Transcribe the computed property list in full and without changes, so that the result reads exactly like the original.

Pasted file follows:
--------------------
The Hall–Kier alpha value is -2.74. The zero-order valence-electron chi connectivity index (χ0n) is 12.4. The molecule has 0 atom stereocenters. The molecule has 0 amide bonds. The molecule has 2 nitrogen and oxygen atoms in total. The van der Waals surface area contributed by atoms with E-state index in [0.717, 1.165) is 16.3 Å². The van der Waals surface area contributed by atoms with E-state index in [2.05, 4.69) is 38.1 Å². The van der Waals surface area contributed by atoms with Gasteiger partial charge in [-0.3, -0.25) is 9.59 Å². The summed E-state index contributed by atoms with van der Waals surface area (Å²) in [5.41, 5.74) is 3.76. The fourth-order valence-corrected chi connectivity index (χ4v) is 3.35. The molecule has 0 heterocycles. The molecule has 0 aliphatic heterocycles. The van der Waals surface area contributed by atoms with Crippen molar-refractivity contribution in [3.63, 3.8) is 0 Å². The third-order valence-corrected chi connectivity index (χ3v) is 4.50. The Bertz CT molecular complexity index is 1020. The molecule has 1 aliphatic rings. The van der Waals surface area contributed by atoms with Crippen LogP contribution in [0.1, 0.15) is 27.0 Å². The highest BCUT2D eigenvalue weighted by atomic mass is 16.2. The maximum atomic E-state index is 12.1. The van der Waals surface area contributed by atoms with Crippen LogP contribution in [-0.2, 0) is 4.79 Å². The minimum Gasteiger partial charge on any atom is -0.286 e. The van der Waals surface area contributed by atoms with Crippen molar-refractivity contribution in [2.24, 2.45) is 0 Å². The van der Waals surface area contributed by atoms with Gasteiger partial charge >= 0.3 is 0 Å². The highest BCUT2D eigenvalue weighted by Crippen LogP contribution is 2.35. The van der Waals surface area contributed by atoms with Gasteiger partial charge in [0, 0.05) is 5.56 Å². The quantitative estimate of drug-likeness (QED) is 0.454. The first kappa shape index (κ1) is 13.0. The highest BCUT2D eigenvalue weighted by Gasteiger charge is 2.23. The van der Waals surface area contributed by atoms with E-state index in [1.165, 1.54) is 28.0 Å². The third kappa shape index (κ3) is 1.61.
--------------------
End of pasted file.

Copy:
The Hall–Kier alpha value is -2.74. The zero-order valence-electron chi connectivity index (χ0n) is 12.4. The molecule has 0 atom stereocenters. The molecule has 0 amide bonds. The molecule has 2 nitrogen and oxygen atoms in total. The van der Waals surface area contributed by atoms with E-state index in [0.717, 1.165) is 16.3 Å². The van der Waals surface area contributed by atoms with E-state index in [2.05, 4.69) is 38.1 Å². The van der Waals surface area contributed by atoms with Gasteiger partial charge in [-0.3, -0.25) is 9.59 Å². The summed E-state index contributed by atoms with van der Waals surface area (Å²) in [5.41, 5.74) is 3.76. The fourth-order valence-corrected chi connectivity index (χ4v) is 3.35. The molecule has 0 heterocycles. The molecule has 0 aliphatic heterocycles. The van der Waals surface area contributed by atoms with Crippen molar-refractivity contribution in [3.63, 3.8) is 0 Å². The third-order valence-corrected chi connectivity index (χ3v) is 4.50. The Bertz CT molecular complexity index is 1020. The molecule has 1 aliphatic rings. The van der Waals surface area contributed by atoms with Crippen LogP contribution in [0.1, 0.15) is 27.0 Å². The highest BCUT2D eigenvalue weighted by atomic mass is 16.2. The maximum atomic E-state index is 12.1. The van der Waals surface area contributed by atoms with Crippen LogP contribution in [-0.2, 0) is 4.79 Å². The minimum Gasteiger partial charge on any atom is -0.286 e. The van der Waals surface area contributed by atoms with Crippen molar-refractivity contribution in [2.24, 2.45) is 0 Å². The van der Waals surface area contributed by atoms with Gasteiger partial charge >= 0.3 is 0 Å². The highest BCUT2D eigenvalue weighted by Crippen LogP contribution is 2.35. The van der Waals surface area contributed by atoms with Gasteiger partial charge in [0, 0.05) is 5.56 Å². The quantitative estimate of drug-likeness (QED) is 0.454. The first kappa shape index (κ1) is 13.0. The highest BCUT2D eigenvalue weighted by Gasteiger charge is 2.23. The van der Waals surface area contributed by atoms with E-state index in [1.165, 1.54) is 28.0 Å². The third kappa shape index (κ3) is 1.61.